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My back is stiff and it hurts after sleep. What can I do to reduce the pain? I sit in the office most of the day. I don't have an exercise program but I cycle to work.

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closed as off-topic by JohnP, rrirower, Eric Kaufman, Noumenon, FredrikD Mar 18 at 17:27

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Which part of your back? Because you have an office job my guess you're talking about lumbar spine. – maxywb Mar 17 '14 at 15:08
Yes, I think you are right. – adipro Mar 17 '14 at 22:02

4 Answers 4

I have had the same sorts of issue with my back some time ago. I really don't know what is wrong with your back, and can thus only speak from my own experience.

I have used an exercise ball at work for some years and it has helped a lot. I also have a height-adjustable desk and stand up approximately 50% of the day - I do not have a regular office chair any more! Just the exercise ball and the height-adjustable desk.

Every morning, I use 10 minutes for some (very light) core training and stretching which I also think has helped.

I have no ideas how long it will take before you will see any real difference, but I will guess that a few weeks should make some difference (at least, that is how I remember my case).

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I have had this problem for years and years, as well. I tried to strengthen my back muscles, to strecth them on a daily basis, swimming, doing yoga... And although all these techniques made me feel better (of course!), the problem was still there.

In my case, what really helped me was developing my ability to recognize the tension on a muscle or area and to release it. Easy to say, I know : )

I think there are many ways or techniques to achieve this. The point is to work on your proprioception and to learn (living it in your own body) how muscles in many situations are tense because we are tensing them, even if we are not conscious of that. Most of times it is not a physiological issue out of our control.

After several months of weekly sessions of diafreotherapy (other disciplines work on this specific purpose, as I said; not necessarily involving an emotional work) I progressively was able to realise that I had for example my shoulders blocked while walking at home. Like magic, once you feel that it is you who made that, your are plainly able to release. It was like if I had forgotten my coat on, and I just removed it. That shoulder blocking came back some minutes after, but that was a beginning.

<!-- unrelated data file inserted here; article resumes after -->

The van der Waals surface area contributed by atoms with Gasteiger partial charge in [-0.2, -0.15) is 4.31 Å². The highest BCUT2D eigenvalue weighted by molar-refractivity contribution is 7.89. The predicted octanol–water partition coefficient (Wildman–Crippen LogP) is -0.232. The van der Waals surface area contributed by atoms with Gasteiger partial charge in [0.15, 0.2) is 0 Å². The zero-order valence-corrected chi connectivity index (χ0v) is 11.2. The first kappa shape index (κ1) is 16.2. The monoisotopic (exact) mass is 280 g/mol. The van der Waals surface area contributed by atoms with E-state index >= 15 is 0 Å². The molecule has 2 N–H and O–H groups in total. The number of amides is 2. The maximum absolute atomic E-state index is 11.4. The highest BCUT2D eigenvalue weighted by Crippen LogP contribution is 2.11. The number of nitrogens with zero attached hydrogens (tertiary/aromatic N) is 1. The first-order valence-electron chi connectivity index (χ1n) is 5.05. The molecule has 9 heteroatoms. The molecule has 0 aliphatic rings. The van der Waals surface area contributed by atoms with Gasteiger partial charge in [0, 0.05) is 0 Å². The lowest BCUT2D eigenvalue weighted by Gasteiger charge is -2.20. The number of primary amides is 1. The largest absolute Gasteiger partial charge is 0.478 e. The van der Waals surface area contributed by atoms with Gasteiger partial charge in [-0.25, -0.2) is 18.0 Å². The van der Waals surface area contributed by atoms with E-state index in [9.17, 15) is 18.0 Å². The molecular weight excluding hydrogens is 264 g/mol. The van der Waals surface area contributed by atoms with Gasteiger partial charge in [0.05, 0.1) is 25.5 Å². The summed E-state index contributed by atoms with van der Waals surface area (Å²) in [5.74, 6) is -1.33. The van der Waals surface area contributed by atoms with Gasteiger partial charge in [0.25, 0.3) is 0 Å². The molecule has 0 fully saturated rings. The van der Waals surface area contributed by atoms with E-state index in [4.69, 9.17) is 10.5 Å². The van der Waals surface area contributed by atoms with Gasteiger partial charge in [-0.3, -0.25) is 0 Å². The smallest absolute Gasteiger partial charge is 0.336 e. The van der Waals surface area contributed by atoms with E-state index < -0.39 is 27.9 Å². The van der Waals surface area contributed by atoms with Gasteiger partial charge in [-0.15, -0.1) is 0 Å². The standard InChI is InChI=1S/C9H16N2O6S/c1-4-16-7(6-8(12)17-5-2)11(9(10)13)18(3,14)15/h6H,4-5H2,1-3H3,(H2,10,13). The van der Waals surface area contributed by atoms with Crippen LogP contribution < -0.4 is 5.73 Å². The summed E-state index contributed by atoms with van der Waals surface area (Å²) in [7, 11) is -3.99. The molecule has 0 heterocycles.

One night on the bed just before sleeping I felt the same with my whole back and realised that it was me who automatically tensed it each time, and that I could feel comfortable without tensing my back. It took me a couple of weeks to integrate this procedure so that I directly not tensed my back as I laid. Now I only feel my back stiff in the morning some rare days.

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Make stretching part of your daily routine. Try the shrug exercise (without any weight) everyday. It can done anywhere and everywhere (even at your seat at work).

The beauty of stretching exercises is that most of them can be done randomly and anywhere, even at your seat. Not everyone has the option of seating on a ball at work; however, stretching your back (and generally your whole body) at intervals (every hour or two) will reduce stiffness in any part of your body.

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I agree. Note though that the idea with the exercise ball is the strengthen you back muzzles... – Tonny Madsen Mar 17 '14 at 14:22
I know; I use one at home from time to time. If his office policies allow him, he should do it. Of course, he might be the butt of jokes in his office :) – Kneel-Before-ZOD Mar 17 '14 at 16:39

Some people who do Yoga says morning stiffness is reduced after some years of practice.

Also perhaps Yoga/stretching late in the evening.

(The above relates to a general tendency of getting stiff during the night).

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